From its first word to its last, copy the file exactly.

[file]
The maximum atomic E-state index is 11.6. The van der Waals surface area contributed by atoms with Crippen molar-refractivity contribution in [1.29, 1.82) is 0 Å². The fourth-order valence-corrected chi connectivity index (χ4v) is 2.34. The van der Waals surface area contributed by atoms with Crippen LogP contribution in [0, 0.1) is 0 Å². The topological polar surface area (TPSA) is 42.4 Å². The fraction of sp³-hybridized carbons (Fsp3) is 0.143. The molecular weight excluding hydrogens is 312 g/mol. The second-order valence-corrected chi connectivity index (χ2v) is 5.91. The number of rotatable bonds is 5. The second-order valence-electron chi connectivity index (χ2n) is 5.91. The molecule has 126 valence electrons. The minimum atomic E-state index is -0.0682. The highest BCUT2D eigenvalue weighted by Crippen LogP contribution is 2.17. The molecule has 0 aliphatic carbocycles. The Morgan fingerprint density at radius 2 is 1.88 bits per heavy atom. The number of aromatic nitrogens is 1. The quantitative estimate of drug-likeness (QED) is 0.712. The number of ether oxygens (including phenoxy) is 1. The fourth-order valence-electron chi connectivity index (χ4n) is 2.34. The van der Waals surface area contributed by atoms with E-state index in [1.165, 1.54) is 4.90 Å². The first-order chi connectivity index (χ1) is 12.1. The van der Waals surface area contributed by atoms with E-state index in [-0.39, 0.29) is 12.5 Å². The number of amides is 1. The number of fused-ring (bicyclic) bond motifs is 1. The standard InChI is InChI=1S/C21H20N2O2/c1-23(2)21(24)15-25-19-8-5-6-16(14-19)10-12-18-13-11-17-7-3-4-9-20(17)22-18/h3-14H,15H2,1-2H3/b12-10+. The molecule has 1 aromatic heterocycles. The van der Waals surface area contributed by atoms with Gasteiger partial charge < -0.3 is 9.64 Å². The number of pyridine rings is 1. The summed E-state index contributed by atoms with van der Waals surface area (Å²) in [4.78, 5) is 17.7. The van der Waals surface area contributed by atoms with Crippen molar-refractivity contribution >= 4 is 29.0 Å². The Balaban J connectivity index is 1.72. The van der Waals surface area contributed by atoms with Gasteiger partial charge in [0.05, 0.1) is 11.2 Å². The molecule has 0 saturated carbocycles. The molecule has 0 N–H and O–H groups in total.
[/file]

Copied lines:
The maximum atomic E-state index is 11.6. The van der Waals surface area contributed by atoms with Crippen molar-refractivity contribution in [1.29, 1.82) is 0 Å². The fourth-order valence-corrected chi connectivity index (χ4v) is 2.34. The van der Waals surface area contributed by atoms with Crippen LogP contribution in [0, 0.1) is 0 Å². The topological polar surface area (TPSA) is 42.4 Å². The fraction of sp³-hybridized carbons (Fsp3) is 0.143. The molecular weight excluding hydrogens is 312 g/mol. The second-order valence-corrected chi connectivity index (χ2v) is 5.91. The number of rotatable bonds is 5. The second-order valence-electron chi connectivity index (χ2n) is 5.91. The molecule has 126 valence electrons. The minimum atomic E-state index is -0.0682. The highest BCUT2D eigenvalue weighted by Crippen LogP contribution is 2.17. The molecule has 0 aliphatic carbocycles. The Morgan fingerprint density at radius 2 is 1.88 bits per heavy atom. The number of aromatic nitrogens is 1. The quantitative estimate of drug-likeness (QED) is 0.712. The number of ether oxygens (including phenoxy) is 1. The fourth-order valence-electron chi connectivity index (χ4n) is 2.34. The van der Waals surface area contributed by atoms with E-state index in [1.165, 1.54) is 4.90 Å². The first-order chi connectivity index (χ1) is 12.1. The van der Waals surface area contributed by atoms with E-state index in [-0.39, 0.29) is 12.5 Å². The number of amides is 1. The number of fused-ring (bicyclic) bond motifs is 1. The standard InChI is InChI=1S/C21H20N2O2/c1-23(2)21(24)15-25-19-8-5-6-16(14-19)10-12-18-13-11-17-7-3-4-9-20(17)22-18/h3-14H,15H2,1-2H3/b12-10+. The molecule has 1 aromatic heterocycles. The van der Waals surface area contributed by atoms with Gasteiger partial charge < -0.3 is 9.64 Å². The number of pyridine rings is 1. The summed E-state index contributed by atoms with van der Waals surface area (Å²) in [4.78, 5) is 17.7. The van der Waals surface area contributed by atoms with Crippen molar-refractivity contribution >= 4 is 29.0 Å². The Balaban J connectivity index is 1.72. The van der Waals surface area contributed by atoms with Gasteiger partial charge in [0.05, 0.1) is 11.2 Å². The molecule has 0 saturated carbocycles. The molecule has 0 N–H and O–H groups in total.